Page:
This statement has been ascribed to the Noble Prophet (s) and many scholars have discussed the possible connection love for one’s homeland may have to faith. Not being able to fathom any connection between the two has led many a scholar to classify this tradition as apocryphal. While not found in any early Shi’i hadith corpus, it has been refered to as a ‘hadith’ by certain late Shi’i scholars like Syed Muḥsin Amīn and Mullā Aḥmad Narāqī. 1 There is no complete and uninterrupted chain of transmission (sanad) for this statement in any work of hadith or history, even though the earliest instance of this statement as prophetic tradition dates back to the fourth century. 2
As far as the meaning of this statement goes, it cannot be taken literally since many non-believers also love their homelands. This is why some have understood it to mean that ‘loving one’s homeland does not contravene one’s faith’. 3 Others have tried to explain this statement by saying that the homeland (waṭan) being referred to is the paradisal homeland of the Hereafter. Some mystics have even posited that waṭan here means one’s intrinsic nature (fiṭrah) and the first covenant made by man with the Almighty. 4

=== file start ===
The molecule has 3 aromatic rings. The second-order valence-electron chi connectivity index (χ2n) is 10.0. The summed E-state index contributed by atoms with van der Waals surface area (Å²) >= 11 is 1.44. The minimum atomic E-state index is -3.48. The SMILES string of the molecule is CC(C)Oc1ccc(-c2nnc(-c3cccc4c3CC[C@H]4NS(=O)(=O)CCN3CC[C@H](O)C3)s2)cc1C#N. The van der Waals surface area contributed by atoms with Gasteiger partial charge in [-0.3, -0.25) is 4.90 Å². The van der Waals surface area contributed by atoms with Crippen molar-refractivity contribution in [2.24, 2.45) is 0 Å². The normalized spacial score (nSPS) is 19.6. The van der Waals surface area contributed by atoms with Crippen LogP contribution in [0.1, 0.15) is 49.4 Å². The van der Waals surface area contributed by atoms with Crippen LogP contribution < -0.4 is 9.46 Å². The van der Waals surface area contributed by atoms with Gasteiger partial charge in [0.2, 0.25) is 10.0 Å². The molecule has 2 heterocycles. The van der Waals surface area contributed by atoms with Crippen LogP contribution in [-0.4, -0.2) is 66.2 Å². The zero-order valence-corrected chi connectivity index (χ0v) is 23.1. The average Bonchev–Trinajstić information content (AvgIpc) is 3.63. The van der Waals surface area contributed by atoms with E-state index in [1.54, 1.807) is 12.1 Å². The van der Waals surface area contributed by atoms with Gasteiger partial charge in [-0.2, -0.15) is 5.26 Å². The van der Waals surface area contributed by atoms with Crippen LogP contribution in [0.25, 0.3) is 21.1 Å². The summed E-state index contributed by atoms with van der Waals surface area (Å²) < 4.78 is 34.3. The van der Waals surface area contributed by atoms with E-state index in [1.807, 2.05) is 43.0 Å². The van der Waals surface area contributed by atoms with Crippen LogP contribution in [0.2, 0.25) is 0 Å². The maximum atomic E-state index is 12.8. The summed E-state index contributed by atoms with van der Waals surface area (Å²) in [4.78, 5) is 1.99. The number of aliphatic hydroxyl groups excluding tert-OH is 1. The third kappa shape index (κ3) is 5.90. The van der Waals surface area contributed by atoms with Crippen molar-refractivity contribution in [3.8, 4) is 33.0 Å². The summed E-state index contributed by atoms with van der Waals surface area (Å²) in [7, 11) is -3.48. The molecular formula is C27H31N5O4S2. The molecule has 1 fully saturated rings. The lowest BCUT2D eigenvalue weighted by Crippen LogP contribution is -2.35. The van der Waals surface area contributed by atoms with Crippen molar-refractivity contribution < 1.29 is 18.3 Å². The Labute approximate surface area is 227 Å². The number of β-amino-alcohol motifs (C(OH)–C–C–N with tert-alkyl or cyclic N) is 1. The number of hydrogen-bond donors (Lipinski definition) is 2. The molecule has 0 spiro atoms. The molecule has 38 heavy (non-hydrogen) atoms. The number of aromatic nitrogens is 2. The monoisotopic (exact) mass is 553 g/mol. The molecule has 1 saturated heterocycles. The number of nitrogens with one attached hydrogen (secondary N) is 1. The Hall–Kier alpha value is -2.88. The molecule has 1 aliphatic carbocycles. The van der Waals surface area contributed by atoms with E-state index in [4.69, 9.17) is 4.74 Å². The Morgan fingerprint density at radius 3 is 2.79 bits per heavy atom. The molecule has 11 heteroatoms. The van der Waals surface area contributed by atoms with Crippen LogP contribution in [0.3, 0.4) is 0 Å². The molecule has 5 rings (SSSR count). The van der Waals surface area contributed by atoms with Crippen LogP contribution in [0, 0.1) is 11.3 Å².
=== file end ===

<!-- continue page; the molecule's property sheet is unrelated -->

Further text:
Since this statement is not found in any early ḥadith works, it cannot be attributed to the Prophet (s). Nevertheless, it may be possible to acquiesce in a more suitable meaning for this statement that is acceptable and in line with the teachings of Islam. It would still not qualify as a tradition per se, but if explained correctly, it may be approbated as one of the popular aphorisms used by wise Muslim sages. And Allah knows best.